Fragility of randomized controlled trials on treatment of proximal humeral fracture

Austin H. Carroll, Paolo Rigor, Melissa A. Wright, Anand M. Murthi

Research output: Contribution to journalArticlepeer-review

4 Scopus citations

Abstract

Background: Proximal humeral fracture represents an increasingly common pathology with evaluation and treatment often guided by evidence from randomized controlled trials (RCTs), but the strength of an RCT must be considered in this process. The purpose of this study was to evaluate the strength of outcomes in RCTs on the management of proximal humeral fractures using the fragility index (FI), a method used with statistically significant dichotomous outcomes to assess the number of patients that would change an outcome measure from significant (P ≤ .05) to nonsignificant if the patient outcome changed. We also aimed to correlate the FI with other measures of study strength. Methods: A systematic review was performed using Preferred Reporting Items for Systematic Reviews and Meta-analyses (PRISMA) guidelines to evaluate RCTs on the management of proximal humeral fractures. The PubMed, Ovid MEDLINE, Web of Science, and Embase databases were searched from database inception to May 2021. RCTs with at least 1 statistically significant (P ≤ .05) dichotomous outcome were included. The FI was calculated for each included trial using the Fisher exact test. The FI was correlated with the study sample size and journal impact factor. Results: Ten RCTs reporting on 656 patients and published between 2011 and 2020 were included. The median patient sample size was 67 (mean, 65.6; range, 40-86). Complications were the most commonly reported dichotomous statistically significant outcome. The median FI was 1 (mean, 2.6; range, 0-18), with 4 studies having an FI of 0. A median FI of 1 indicates that 1 patient experiencing an alternative outcome or having not been lost to follow-up could have changed the pertinent conclusions of the trial for a given outcome. The median number of patients lost to follow-up was 3 (mean, 4.9; range, 0-16) and exceeded the FI in 50% of studies. There was no correlation between the FI and sample size (Spearman coefficient = 0.0592, P = .865) or between the FI and journal impact factor (Spearman coefficient = –0.0229, P = .522). Conclusion: In most studies of proximal humeral fractures, only 1 or 2 patients experiencing an alternative outcome or lost to follow-up would change the conclusions for the dichotomous outcome studied. Although the FI cannot be used to assess continuous variables, which are often the primary outcome variables of RCTs, it does offer an additional unique measure of study strength that surgeons should consider when evaluating RCTs.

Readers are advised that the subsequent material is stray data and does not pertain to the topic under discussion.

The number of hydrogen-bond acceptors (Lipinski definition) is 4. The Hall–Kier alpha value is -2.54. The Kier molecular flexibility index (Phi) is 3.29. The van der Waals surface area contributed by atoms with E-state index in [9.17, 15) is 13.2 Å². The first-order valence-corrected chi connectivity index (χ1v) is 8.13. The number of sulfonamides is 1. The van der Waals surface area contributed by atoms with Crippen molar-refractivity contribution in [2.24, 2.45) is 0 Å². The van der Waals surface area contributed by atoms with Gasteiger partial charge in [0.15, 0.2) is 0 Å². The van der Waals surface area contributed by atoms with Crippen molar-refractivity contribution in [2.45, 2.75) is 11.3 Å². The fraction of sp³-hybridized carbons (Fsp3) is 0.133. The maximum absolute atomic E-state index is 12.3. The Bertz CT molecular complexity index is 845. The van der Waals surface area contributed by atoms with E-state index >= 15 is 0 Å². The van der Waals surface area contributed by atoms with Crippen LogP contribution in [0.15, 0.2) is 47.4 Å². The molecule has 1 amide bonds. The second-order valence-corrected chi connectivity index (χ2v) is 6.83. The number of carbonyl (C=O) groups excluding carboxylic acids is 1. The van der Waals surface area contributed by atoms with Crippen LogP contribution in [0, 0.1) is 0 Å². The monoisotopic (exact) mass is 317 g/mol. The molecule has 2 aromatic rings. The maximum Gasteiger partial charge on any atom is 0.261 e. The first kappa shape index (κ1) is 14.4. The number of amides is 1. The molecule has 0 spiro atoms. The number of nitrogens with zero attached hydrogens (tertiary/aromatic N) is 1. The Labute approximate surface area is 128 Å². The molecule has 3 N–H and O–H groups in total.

Original languageEnglish
Pages (from-to)1610-1616
Number of pages7
JournalJournal of Shoulder and Elbow Surgery
Volume31
Issue number8
DOIs
StatePublished - Aug 2022

Keywords

  • Basic Science
  • fracture
  • fragility index
  • Proximal humeral fracture
  • randomized controlled trials
  • Research Methodology
  • shoulder
  • statistics
  • systematic review
  • Systematic Review

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